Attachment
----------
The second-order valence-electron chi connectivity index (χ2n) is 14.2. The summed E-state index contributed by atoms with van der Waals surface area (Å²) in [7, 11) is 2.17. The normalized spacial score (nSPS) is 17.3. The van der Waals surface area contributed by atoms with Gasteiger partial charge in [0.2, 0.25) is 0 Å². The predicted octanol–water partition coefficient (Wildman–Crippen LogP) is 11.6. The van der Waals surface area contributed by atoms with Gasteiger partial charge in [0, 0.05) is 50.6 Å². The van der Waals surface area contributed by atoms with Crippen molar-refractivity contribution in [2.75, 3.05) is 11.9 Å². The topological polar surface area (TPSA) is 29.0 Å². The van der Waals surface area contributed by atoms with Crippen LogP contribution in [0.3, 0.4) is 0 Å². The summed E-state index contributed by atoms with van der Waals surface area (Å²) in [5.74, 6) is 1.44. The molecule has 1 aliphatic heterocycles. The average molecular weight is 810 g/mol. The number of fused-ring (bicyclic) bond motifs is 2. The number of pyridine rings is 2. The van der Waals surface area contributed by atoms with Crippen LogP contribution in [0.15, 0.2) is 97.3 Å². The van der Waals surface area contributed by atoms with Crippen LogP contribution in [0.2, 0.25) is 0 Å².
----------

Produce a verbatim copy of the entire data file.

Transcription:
The second-order valence-electron chi connectivity index (χ2n) is 14.2. The summed E-state index contributed by atoms with van der Waals surface area (Å²) in [7, 11) is 2.17. The normalized spacial score (nSPS) is 17.3. The van der Waals surface area contributed by atoms with Gasteiger partial charge in [0.2, 0.25) is 0 Å². The predicted octanol–water partition coefficient (Wildman–Crippen LogP) is 11.6. The van der Waals surface area contributed by atoms with Gasteiger partial charge in [0, 0.05) is 50.6 Å². The van der Waals surface area contributed by atoms with Crippen molar-refractivity contribution in [2.75, 3.05) is 11.9 Å². The topological polar surface area (TPSA) is 29.0 Å². The van der Waals surface area contributed by atoms with Crippen LogP contribution in [0.3, 0.4) is 0 Å². The summed E-state index contributed by atoms with van der Waals surface area (Å²) in [5.74, 6) is 1.44. The molecule has 1 aliphatic heterocycles. The average molecular weight is 810 g/mol. The number of fused-ring (bicyclic) bond motifs is 2. The number of pyridine rings is 2. The van der Waals surface area contributed by atoms with Crippen LogP contribution in [0.15, 0.2) is 97.3 Å². The van der Waals surface area contributed by atoms with Crippen LogP contribution in [0.2, 0.25) is 0 Å².